|The Frankfurt-Tipp rating:|
|Original title:||Layla Fourie|
|Production country:||Südafrika/Deutschland/Frankreich 2013|
|Running time:||Approx. 112 min.|
As a black single mother in Johannesburg, Layla Fourie (Rayna Campbell) doesn't have it easy. Every day is a new struggle to provide Kane (Rapule Hendricks) with an orderly life and keep him from slipping into crime. A new job could make that struggle a lot easier for Layla. For a big company, she's to conduct lie detector tests. Her first assignment takes her to a large casino complex, but it's many hours away. With nowhere to put Kane, she has to take her son with her willy-nilly - not a good way to start such an important job. Driving through the night, Layla causes a tragic accident in which a man is seriously injured. At first she tries to help him and drive him to the hospital. But by the time she gets there, it's too late - the man has died. In her panic, Layla decides to cover up the accident and make the strange man's body disappear. She must convince her young son to keep what he saw to himself. So she builds a framework of lies that is on very shaky ground from the start. But when she meets Eugene Piennar (August Diehl), the son of the accident victim, at the casino, she is in danger of being finally crushed by her guilt.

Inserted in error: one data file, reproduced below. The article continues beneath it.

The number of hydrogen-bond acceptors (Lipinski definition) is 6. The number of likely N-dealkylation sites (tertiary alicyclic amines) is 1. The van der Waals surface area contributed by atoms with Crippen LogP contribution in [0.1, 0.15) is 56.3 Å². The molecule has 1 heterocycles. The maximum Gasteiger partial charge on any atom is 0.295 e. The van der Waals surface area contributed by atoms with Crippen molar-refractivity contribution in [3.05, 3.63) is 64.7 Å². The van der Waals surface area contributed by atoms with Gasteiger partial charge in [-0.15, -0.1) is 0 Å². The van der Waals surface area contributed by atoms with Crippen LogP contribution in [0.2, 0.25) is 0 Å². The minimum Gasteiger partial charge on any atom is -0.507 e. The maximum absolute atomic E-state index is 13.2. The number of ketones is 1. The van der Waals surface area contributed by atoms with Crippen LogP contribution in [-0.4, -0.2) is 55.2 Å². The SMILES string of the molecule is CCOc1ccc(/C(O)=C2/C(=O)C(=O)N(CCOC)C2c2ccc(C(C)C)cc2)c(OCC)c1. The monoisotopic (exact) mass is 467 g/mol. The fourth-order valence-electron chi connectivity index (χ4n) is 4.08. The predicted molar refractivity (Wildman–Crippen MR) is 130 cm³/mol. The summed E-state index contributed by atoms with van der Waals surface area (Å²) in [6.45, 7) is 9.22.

Layla Fourie is a very quietly told drama about guilt and atonement, in which a truth-loving woman entangles herself in a web of lies. Whether out of sheer panic or fear of no longer being able to care for her son is irrelevant. After her decision to cover up the death of the man she was responsible for, Layla can't help but spin this lie further and further, pulling herself deeper and deeper into the abyss. Every decision she makes from then on seems to be influenced by this lie, so it's never really clear how she really feels about Eugene, or whether her real fear is more about her own fate or that of her son.
Torn between truth and lies, between guilt and hope, Layla must keep up appearances on the outside - and it's nearly impossible. Rayna Campbell embodies this character and her inner struggle quite magnificently, from which the very wornly staged South African-German-French-Dutch co-production also clearly benefits. Campbell's play pulls the viewer in its spell, which then also over some lengths consoles - provided there is anyway a weakness for something bulky told arthouse cinema.
On Campbell's side also deliver August Diehl and especially the small Rapule Hendricks very good performances. This coupled with the interesting and in itself also exciting subject matter of the story makes Layla Fourie well worth watching, although the potential entertainment value is repeatedly diminished by the melancholy and very plodding production. If you don't mind that and appreciate program cinema fare of the somewhat duller kind, this drama is still well worth watching!
An article by Frankfurt-Tipp